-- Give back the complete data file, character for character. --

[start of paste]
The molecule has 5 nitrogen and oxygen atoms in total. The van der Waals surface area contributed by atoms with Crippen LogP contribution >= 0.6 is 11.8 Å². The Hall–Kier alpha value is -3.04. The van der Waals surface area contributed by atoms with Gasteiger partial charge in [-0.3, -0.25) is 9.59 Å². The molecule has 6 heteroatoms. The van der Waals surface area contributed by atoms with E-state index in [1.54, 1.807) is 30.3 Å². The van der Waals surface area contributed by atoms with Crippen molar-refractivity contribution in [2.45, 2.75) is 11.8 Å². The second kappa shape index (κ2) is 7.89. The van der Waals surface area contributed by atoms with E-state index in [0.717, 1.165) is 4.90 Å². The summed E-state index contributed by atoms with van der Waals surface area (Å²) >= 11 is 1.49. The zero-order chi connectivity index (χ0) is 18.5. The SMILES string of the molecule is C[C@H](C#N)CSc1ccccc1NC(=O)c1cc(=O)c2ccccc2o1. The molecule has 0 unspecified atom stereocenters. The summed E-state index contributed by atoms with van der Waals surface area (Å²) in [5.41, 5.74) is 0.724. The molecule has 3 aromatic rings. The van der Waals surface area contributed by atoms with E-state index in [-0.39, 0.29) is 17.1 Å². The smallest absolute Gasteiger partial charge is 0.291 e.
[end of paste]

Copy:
The molecule has 5 nitrogen and oxygen atoms in total. The van der Waals surface area contributed by atoms with Crippen LogP contribution >= 0.6 is 11.8 Å². The Hall–Kier alpha value is -3.04. The van der Waals surface area contributed by atoms with Gasteiger partial charge in [-0.3, -0.25) is 9.59 Å². The molecule has 6 heteroatoms. The van der Waals surface area contributed by atoms with E-state index in [1.54, 1.807) is 30.3 Å². The van der Waals surface area contributed by atoms with Crippen molar-refractivity contribution in [2.45, 2.75) is 11.8 Å². The second kappa shape index (κ2) is 7.89. The van der Waals surface area contributed by atoms with E-state index in [0.717, 1.165) is 4.90 Å². The summed E-state index contributed by atoms with van der Waals surface area (Å²) >= 11 is 1.49. The zero-order chi connectivity index (χ0) is 18.5. The SMILES string of the molecule is C[C@H](C#N)CSc1ccccc1NC(=O)c1cc(=O)c2ccccc2o1. The molecule has 0 unspecified atom stereocenters. The summed E-state index contributed by atoms with van der Waals surface area (Å²) in [5.41, 5.74) is 0.724. The molecule has 3 aromatic rings. The van der Waals surface area contributed by atoms with E-state index in [-0.39, 0.29) is 17.1 Å². The smallest absolute Gasteiger partial charge is 0.291 e.